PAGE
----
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Sun 10 Feb 2008 04:00 AM

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Indian influences

Ayurveda spa operators should capitalise on current consumer lifestyle trends towards alternative medicines to increase treatment take-up.

Ayurveda spa operators should capitalise on current consumer lifestyle trends towards alternative medicines to increase treatment take-up.

The success of the Softouch Ayurveda spa at Ajman Kempinski and plans for India's Kare Academy -a retreat centred on Ayurveda and Iyengar yoga - to launch in Dubai this year, are testament to the growing popularity of Ayurveda in the Middle East.

A whole new dimension of spa opens up as we learn to touch and communicate with the client.

The 5000-year-old Indian medical system was officially introduced to the UAE in 2001, when Dr V L Shyam, director of Softouch Spa for Kempinski Hotel Mall of the Emirates and a regional director for the Kerala-based Softouch Spa brand, was awarded the first licence to practice Ayurveda in the country by the Ministry of Health (MOH).

Dr Shyam, who trained in western medicine but grew up in Kerala in India surrounded by the principles of Ayurveda, says: "In India, Ayurveda is medicine, plain and simple, and is necessary for the treatment of sick people and as a repository of advice about how to preserve health."

"In the UAE also, Ayurveda is recognised by the Ministry of Health as a traditional complementary and alternative medicine."

"However, in the Middle East Ayurveda is undergoing a process of modernisation and globalisation similar to that which took place earlier with yoga."

"Ayurveda is changing and adapting, as it moves from its pre-modern conservative role to a new position as one part of a portfolio of alternative and complementary therapies offered alongside modern medicine," continues Shyam.

"During the 20th century, the practice of a branch of ‘physical yoga' (stretching and breathing) has become a worldwide phenomenon rather than getting popularity as a whole philosophy."

A similar process of globalisation is currently happening in the Middle East to the tradition of Ayurveda.

It is not the curative aspects or health idea, but the wellness part of Ayurveda like massages, oil treatments and rejuvenation therapies that are gaining attractiveness."

Although more education on Ayurveda is needed, as will be discussed later, the growing awareness of the wellness side of Ayurveda does not have to be seen as negative.

Wellness is a growing trend worldwide, so if consumers are buying into this idea, it makes commercial sense to market Ayurveda alongside it.

Indeed Dr Suni Paul, Ayurvedic consultant at Softouch spa at Kempinski Hotel Ajman, says that public perception of Ayurveda has improved a lot and that spa plays a large role in attracting people in the region to Ayurveda.

"If it's known as purely medical, they would be less likely to experience it," she says.

Softouch at Kempinski Hotel Ajman offers everything from a basic 60-minute Ayurveda massage (Abhyangam), to signature treatments such as Softouch Anti Voyage Fatigue to 14-28 day purification treatments (Panchakarma therapy) and a Spine Care programme, meaning it covers preventative and curative forms of Ayurveda.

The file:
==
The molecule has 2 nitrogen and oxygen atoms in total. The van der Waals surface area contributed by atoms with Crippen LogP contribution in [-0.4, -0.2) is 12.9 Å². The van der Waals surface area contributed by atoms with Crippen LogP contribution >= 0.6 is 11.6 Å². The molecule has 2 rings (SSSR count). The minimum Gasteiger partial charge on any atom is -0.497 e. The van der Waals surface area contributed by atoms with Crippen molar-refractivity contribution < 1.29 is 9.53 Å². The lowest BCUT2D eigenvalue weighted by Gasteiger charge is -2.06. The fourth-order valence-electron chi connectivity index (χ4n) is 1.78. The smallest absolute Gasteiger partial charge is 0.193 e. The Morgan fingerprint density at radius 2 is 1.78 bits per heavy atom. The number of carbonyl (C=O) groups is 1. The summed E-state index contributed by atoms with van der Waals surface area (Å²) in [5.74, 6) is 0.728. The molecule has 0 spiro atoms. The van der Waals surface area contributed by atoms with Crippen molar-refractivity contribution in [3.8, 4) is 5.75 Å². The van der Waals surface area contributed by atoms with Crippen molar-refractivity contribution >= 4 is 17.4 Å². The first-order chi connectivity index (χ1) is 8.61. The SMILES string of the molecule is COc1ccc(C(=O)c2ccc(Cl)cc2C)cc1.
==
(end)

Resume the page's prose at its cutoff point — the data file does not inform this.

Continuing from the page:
Paul, who joined Softouch following roles as chief physician of a specialist Ayurveda hospital in Kerala and as a spa manager and Ayurvedic consultant for Hotel South Park in Trivandum, also in India, says she is unable to practice fully, however.

"The MOH has accepted Ayurveda but limited it in terms of surgical procedures," she explains.

As a result, the spa industry in the region is perfectly placed to offer Ayurveda medicines, as it is unlikely to be offered in a hospital environment.

For example, one of the three key aspects of the preventative medicine of Ayurveda is Rasayana and Vajikarana, which focuses on the rejuvenating and invigorating use of herbs, obviously providing a link with the spa industry, which generally speaking is trying to move towards using more natural and organic products.

In addition, Dr Suresh Kumar, the Ayurvedic doctor at Cleopatra's day spa in Dubai, who has also entered the spa industry from medical roles in Ayurveda hospitals in India, says that Ayurveda can also be complementary to other treatments on the spa menu.

"All you have to do is to understand the ingredients of the treatments and the procedures thoroughly and work for a common goal," he says.

A guest who desires a more firm, toned body would benefit from the effective combination of an Ayurvedic therapy like Elakkizhi (a herbal powder massage) with a Thalsso algae wrap and detoxifying Ionithermie, explains Kumar.

Crucial consultations

With the above in mind, thorough consultations are obviously crucial in Ayurveda spas.

Shyam says: "According to Ayurveda, no two people are alike. Each of us possesses a unique constitution - an individual set of physical, mental, sensory, motor and spiritual characters."

Therefore, every treatment in an Ayurveda spa facility should be unique to the individual.

"A whole new dimension of spa opens up as we learn to touch and communicate with the client in a manner that honours their uniqueness and body type."

"The spa-experience then becomes a context where their true nature can blossom and unfold," asserts Shyam.

As well as informing the doctor, the consultation process is essential in ensuring clients have a better knowledge of Ayurveda.

Although experts believe consumers in the Middle East are becoming more aware of Ayurveda, its doctors say educating them as to the lifestyle elements associated with it is a major challenge.